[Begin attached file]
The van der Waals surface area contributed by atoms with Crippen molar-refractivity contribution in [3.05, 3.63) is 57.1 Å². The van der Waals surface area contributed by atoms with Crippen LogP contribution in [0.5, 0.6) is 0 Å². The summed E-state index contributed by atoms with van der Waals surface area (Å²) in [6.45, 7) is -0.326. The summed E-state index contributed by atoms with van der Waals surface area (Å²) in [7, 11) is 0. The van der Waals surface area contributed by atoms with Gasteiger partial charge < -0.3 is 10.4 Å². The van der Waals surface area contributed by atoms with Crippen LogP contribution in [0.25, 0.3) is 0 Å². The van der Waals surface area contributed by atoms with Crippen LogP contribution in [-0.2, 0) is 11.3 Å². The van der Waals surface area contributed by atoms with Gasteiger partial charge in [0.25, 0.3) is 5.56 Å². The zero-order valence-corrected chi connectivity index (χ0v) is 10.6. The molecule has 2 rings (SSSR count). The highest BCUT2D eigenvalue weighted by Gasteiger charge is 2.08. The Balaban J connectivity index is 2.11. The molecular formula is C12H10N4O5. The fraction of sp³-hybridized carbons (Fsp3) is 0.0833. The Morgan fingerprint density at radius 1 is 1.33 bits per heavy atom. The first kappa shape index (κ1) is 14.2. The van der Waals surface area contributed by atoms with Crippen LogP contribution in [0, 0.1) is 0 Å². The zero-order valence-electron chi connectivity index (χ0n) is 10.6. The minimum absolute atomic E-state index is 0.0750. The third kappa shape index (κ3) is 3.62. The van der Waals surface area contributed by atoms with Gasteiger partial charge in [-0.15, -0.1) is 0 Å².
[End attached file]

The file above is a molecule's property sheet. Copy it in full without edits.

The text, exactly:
The van der Waals surface area contributed by atoms with Crippen molar-refractivity contribution in [3.05, 3.63) is 57.1 Å². The van der Waals surface area contributed by atoms with Crippen LogP contribution in [0.5, 0.6) is 0 Å². The summed E-state index contributed by atoms with van der Waals surface area (Å²) in [6.45, 7) is -0.326. The summed E-state index contributed by atoms with van der Waals surface area (Å²) in [7, 11) is 0. The van der Waals surface area contributed by atoms with Gasteiger partial charge < -0.3 is 10.4 Å². The van der Waals surface area contributed by atoms with Crippen LogP contribution in [0.25, 0.3) is 0 Å². The van der Waals surface area contributed by atoms with Crippen LogP contribution in [-0.2, 0) is 11.3 Å². The van der Waals surface area contributed by atoms with Gasteiger partial charge in [0.25, 0.3) is 5.56 Å². The zero-order valence-corrected chi connectivity index (χ0v) is 10.6. The molecule has 2 rings (SSSR count). The highest BCUT2D eigenvalue weighted by Gasteiger charge is 2.08. The Balaban J connectivity index is 2.11. The molecular formula is C12H10N4O5. The fraction of sp³-hybridized carbons (Fsp3) is 0.0833. The Morgan fingerprint density at radius 1 is 1.33 bits per heavy atom. The first kappa shape index (κ1) is 14.2. The van der Waals surface area contributed by atoms with Crippen LogP contribution in [0, 0.1) is 0 Å². The zero-order valence-electron chi connectivity index (χ0n) is 10.6. The minimum absolute atomic E-state index is 0.0750. The third kappa shape index (κ3) is 3.62. The van der Waals surface area contributed by atoms with Gasteiger partial charge in [-0.15, -0.1) is 0 Å².